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On the topic of expropriation, are international tribunals headed towards greater sovereignty or towards greater liberalisation of property rights? Can we glean specific deductions from prevailing cases outside the expropriation arena? How can we justifiably extrapolate principles from international investment arbitration before modifying and applying these lessons to international human rights, the GATT/WTO regime and other dispute settlement systems? What, if any, degree of deference attends the assessment of various claims undertaken by international tribunals? Does this depend on high commerce, force majeure, military or paramilitary control, urgent nuclear and environmental considerations, transboundary harms, political instability, fraud and deception or other special circumstances? Where do textually strict treaty interpretations end and the general principles of international law take over? Can autonomous treaty interpretation by international tribunals be systemically reconciled with host State prerogatives to define its own protected public interests? Where is the tipping point, fraught with the potential to deprive States of the incentive to stay within the applicable international compact? These issues must be comparatively addressed. Contemporary international law developments and dislocations are occurring at a break-neck pace. We pause and contemplate the implications.
Riddhi Dasgupta analyses the standards of Expropriation, Exhaustion of Local Remedies, Continuous Nationality, Non-Discrimination (National Treatment, Most Favoured Nation and Domestic Discrimination), Fair and Equitable Treatment, Minimum Standard of Treatment, and Compensation across international dispute settlement. The foundational and evolving concept of consent is required to justify all public international law, genesis onwards. The potency of expropriation-based claims will continue to expand, and the comparative lessons drawn from various international law regimes will interplay to stirring effect.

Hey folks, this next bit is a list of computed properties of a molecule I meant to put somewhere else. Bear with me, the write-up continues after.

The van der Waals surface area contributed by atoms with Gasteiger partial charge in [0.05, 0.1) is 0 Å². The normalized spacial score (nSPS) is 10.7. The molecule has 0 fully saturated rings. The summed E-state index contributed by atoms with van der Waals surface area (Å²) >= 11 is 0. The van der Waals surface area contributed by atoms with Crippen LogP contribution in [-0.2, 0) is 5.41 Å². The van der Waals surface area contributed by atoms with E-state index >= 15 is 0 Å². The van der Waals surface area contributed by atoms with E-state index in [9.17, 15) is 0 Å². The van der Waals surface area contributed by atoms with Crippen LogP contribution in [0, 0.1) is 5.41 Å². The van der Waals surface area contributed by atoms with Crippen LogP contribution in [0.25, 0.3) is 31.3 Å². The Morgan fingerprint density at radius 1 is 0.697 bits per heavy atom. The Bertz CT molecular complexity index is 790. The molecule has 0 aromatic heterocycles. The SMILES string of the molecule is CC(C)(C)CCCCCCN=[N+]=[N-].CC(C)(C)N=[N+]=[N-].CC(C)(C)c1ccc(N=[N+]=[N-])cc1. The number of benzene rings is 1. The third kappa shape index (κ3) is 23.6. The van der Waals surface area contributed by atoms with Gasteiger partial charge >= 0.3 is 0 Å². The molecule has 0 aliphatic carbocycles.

Writing accessibly, Dasgupta proposes various legal strategies going forward and makes analytical prognostications about this area of international law. Dasgupta presents influential interview and anecdotal results as well as statistics concerning the growing flow of investments in targeted jurisdictions and sectors. For the international lawyer's benefit, the final chapter condenses the book's tactical scenario-planning and advice. Institutional dialogues among tribunals as well as tribunal dialogues with politicians, investors, NGOs, and of course citizens (the ultimate boson) will assume absolutely indispensable significance. This will be the true tipping-point in the eye of the storm. Legitimacy, transparency, justice, efficiency and economy, candour, party autonomy, coherence, incentives, and the tense clash of interests are the constant motifs in this ongoing saga. In fact, few outside the international law universe are aware of this still-unfolding odyssey. Studiedly neutral in its orientation, this book promotes public awareness and countless constructive solutions.